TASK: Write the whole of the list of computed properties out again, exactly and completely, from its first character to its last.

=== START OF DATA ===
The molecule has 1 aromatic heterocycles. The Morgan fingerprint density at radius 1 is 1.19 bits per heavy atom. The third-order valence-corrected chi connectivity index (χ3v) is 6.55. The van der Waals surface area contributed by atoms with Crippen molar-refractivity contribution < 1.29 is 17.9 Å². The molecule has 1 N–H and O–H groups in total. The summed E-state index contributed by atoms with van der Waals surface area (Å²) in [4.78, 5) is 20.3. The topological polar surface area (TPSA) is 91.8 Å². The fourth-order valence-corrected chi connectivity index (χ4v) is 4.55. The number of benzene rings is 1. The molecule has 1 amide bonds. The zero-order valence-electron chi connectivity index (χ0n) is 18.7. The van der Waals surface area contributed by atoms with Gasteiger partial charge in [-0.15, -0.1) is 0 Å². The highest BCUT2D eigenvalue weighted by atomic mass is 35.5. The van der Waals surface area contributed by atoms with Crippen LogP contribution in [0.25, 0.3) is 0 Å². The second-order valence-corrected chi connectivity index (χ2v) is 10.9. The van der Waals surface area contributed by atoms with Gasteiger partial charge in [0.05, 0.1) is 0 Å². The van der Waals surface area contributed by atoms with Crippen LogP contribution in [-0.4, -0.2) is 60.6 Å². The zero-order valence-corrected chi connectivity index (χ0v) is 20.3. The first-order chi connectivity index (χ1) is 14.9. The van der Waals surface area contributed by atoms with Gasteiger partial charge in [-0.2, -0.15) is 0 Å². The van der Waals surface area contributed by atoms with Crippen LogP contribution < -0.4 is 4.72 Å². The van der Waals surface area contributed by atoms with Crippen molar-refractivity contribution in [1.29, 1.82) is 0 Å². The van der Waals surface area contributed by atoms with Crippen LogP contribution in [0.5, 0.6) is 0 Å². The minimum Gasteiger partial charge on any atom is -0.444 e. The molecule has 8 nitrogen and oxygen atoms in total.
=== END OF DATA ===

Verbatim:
The molecule has 1 aromatic heterocycles. The Morgan fingerprint density at radius 1 is 1.19 bits per heavy atom. The third-order valence-corrected chi connectivity index (χ3v) is 6.55. The van der Waals surface area contributed by atoms with Crippen molar-refractivity contribution < 1.29 is 17.9 Å². The molecule has 1 N–H and O–H groups in total. The summed E-state index contributed by atoms with van der Waals surface area (Å²) in [4.78, 5) is 20.3. The topological polar surface area (TPSA) is 91.8 Å². The fourth-order valence-corrected chi connectivity index (χ4v) is 4.55. The number of benzene rings is 1. The molecule has 1 amide bonds. The zero-order valence-electron chi connectivity index (χ0n) is 18.7. The van der Waals surface area contributed by atoms with Gasteiger partial charge in [-0.15, -0.1) is 0 Å². The highest BCUT2D eigenvalue weighted by atomic mass is 35.5. The van der Waals surface area contributed by atoms with Crippen LogP contribution in [0.25, 0.3) is 0 Å². The second-order valence-corrected chi connectivity index (χ2v) is 10.9. The van der Waals surface area contributed by atoms with Gasteiger partial charge in [0.05, 0.1) is 0 Å². The van der Waals surface area contributed by atoms with Crippen LogP contribution in [-0.4, -0.2) is 60.6 Å². The zero-order valence-corrected chi connectivity index (χ0v) is 20.3. The first-order chi connectivity index (χ1) is 14.9. The van der Waals surface area contributed by atoms with Gasteiger partial charge in [-0.2, -0.15) is 0 Å². The van der Waals surface area contributed by atoms with Crippen LogP contribution < -0.4 is 4.72 Å². The van der Waals surface area contributed by atoms with Crippen molar-refractivity contribution in [1.29, 1.82) is 0 Å². The van der Waals surface area contributed by atoms with Crippen LogP contribution in [0.5, 0.6) is 0 Å². The minimum Gasteiger partial charge on any atom is -0.444 e. The molecule has 8 nitrogen and oxygen atoms in total.